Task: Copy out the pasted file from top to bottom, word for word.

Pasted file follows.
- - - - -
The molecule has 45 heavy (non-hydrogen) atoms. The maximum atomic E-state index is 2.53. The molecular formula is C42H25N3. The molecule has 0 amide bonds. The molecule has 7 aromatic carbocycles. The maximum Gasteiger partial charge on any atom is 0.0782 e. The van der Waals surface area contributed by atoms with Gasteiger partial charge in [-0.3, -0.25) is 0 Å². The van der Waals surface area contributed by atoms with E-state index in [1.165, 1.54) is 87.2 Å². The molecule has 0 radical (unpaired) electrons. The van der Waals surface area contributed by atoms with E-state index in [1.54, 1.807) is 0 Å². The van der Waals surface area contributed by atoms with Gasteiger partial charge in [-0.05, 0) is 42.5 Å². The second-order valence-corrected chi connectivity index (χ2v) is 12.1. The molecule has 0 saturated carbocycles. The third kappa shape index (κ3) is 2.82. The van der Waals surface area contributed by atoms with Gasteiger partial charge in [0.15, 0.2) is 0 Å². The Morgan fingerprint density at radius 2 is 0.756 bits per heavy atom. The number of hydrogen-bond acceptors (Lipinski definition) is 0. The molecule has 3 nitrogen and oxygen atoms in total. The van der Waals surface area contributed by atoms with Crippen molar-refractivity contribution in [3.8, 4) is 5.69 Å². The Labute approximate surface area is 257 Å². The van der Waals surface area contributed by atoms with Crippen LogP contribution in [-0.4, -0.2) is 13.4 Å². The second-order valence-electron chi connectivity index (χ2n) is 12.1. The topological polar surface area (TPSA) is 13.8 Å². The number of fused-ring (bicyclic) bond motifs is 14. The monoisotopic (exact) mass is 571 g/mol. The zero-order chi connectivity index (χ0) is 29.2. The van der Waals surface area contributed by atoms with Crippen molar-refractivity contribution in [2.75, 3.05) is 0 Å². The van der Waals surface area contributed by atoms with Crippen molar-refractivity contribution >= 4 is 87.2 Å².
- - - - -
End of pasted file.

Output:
The molecule has 45 heavy (non-hydrogen) atoms. The maximum atomic E-state index is 2.53. The molecular formula is C42H25N3. The molecule has 0 amide bonds. The molecule has 7 aromatic carbocycles. The maximum Gasteiger partial charge on any atom is 0.0782 e. The van der Waals surface area contributed by atoms with Gasteiger partial charge in [-0.3, -0.25) is 0 Å². The van der Waals surface area contributed by atoms with E-state index in [1.165, 1.54) is 87.2 Å². The molecule has 0 radical (unpaired) electrons. The van der Waals surface area contributed by atoms with E-state index in [1.54, 1.807) is 0 Å². The van der Waals surface area contributed by atoms with Gasteiger partial charge in [-0.05, 0) is 42.5 Å². The second-order valence-corrected chi connectivity index (χ2v) is 12.1. The molecule has 0 saturated carbocycles. The third kappa shape index (κ3) is 2.82. The van der Waals surface area contributed by atoms with Gasteiger partial charge in [0.15, 0.2) is 0 Å². The Morgan fingerprint density at radius 2 is 0.756 bits per heavy atom. The number of hydrogen-bond acceptors (Lipinski definition) is 0. The molecule has 3 nitrogen and oxygen atoms in total. The van der Waals surface area contributed by atoms with Crippen molar-refractivity contribution in [3.8, 4) is 5.69 Å². The Labute approximate surface area is 257 Å². The van der Waals surface area contributed by atoms with Crippen LogP contribution in [-0.4, -0.2) is 13.4 Å². The second-order valence-electron chi connectivity index (χ2n) is 12.1. The topological polar surface area (TPSA) is 13.8 Å². The number of fused-ring (bicyclic) bond motifs is 14. The monoisotopic (exact) mass is 571 g/mol. The zero-order chi connectivity index (χ0) is 29.2. The van der Waals surface area contributed by atoms with Crippen molar-refractivity contribution in [2.75, 3.05) is 0 Å². The van der Waals surface area contributed by atoms with Crippen molar-refractivity contribution >= 4 is 87.2 Å².